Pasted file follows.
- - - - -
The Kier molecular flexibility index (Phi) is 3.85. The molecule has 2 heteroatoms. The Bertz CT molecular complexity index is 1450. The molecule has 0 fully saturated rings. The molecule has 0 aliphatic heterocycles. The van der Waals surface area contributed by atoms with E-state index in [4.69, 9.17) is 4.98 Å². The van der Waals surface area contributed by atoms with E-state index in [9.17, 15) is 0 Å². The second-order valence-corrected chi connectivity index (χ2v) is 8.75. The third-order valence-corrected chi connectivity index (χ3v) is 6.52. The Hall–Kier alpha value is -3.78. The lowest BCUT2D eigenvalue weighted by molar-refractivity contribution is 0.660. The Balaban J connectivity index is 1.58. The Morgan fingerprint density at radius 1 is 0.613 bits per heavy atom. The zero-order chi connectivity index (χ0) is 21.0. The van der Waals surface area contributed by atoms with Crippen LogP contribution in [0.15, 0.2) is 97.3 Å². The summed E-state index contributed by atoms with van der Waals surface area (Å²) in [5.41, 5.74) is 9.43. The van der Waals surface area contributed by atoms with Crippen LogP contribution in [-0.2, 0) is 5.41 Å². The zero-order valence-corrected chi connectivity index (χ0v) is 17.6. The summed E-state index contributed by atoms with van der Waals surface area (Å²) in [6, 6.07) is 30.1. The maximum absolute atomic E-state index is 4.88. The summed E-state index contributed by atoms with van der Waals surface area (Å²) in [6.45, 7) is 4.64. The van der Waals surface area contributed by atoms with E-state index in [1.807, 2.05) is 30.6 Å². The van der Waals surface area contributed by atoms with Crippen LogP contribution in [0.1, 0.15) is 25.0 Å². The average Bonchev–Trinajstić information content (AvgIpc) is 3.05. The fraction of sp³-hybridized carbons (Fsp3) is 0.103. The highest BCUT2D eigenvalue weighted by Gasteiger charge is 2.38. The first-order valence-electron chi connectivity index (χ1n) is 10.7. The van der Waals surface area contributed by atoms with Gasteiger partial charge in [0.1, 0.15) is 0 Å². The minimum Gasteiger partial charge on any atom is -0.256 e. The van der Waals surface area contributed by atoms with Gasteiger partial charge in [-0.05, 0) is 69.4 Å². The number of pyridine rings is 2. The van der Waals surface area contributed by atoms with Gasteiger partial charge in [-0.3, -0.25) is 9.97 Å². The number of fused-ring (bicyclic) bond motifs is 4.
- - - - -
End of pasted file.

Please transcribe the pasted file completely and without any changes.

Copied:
The Kier molecular flexibility index (Phi) is 3.85. The molecule has 2 heteroatoms. The Bertz CT molecular complexity index is 1450. The molecule has 0 fully saturated rings. The molecule has 0 aliphatic heterocycles. The van der Waals surface area contributed by atoms with E-state index in [4.69, 9.17) is 4.98 Å². The van der Waals surface area contributed by atoms with E-state index in [9.17, 15) is 0 Å². The second-order valence-corrected chi connectivity index (χ2v) is 8.75. The third-order valence-corrected chi connectivity index (χ3v) is 6.52. The Hall–Kier alpha value is -3.78. The lowest BCUT2D eigenvalue weighted by molar-refractivity contribution is 0.660. The Balaban J connectivity index is 1.58. The Morgan fingerprint density at radius 1 is 0.613 bits per heavy atom. The zero-order chi connectivity index (χ0) is 21.0. The van der Waals surface area contributed by atoms with Crippen LogP contribution in [0.15, 0.2) is 97.3 Å². The summed E-state index contributed by atoms with van der Waals surface area (Å²) in [5.41, 5.74) is 9.43. The van der Waals surface area contributed by atoms with Crippen LogP contribution in [-0.2, 0) is 5.41 Å². The zero-order valence-corrected chi connectivity index (χ0v) is 17.6. The summed E-state index contributed by atoms with van der Waals surface area (Å²) in [6, 6.07) is 30.1. The maximum absolute atomic E-state index is 4.88. The summed E-state index contributed by atoms with van der Waals surface area (Å²) in [6.45, 7) is 4.64. The van der Waals surface area contributed by atoms with E-state index in [1.807, 2.05) is 30.6 Å². The van der Waals surface area contributed by atoms with Crippen LogP contribution in [0.1, 0.15) is 25.0 Å². The average Bonchev–Trinajstić information content (AvgIpc) is 3.05. The fraction of sp³-hybridized carbons (Fsp3) is 0.103. The highest BCUT2D eigenvalue weighted by Gasteiger charge is 2.38. The first-order valence-electron chi connectivity index (χ1n) is 10.7. The van der Waals surface area contributed by atoms with Gasteiger partial charge in [0.1, 0.15) is 0 Å². The minimum Gasteiger partial charge on any atom is -0.256 e. The van der Waals surface area contributed by atoms with Gasteiger partial charge in [-0.05, 0) is 69.4 Å². The number of pyridine rings is 2. The van der Waals surface area contributed by atoms with Gasteiger partial charge in [-0.3, -0.25) is 9.97 Å². The number of fused-ring (bicyclic) bond motifs is 4.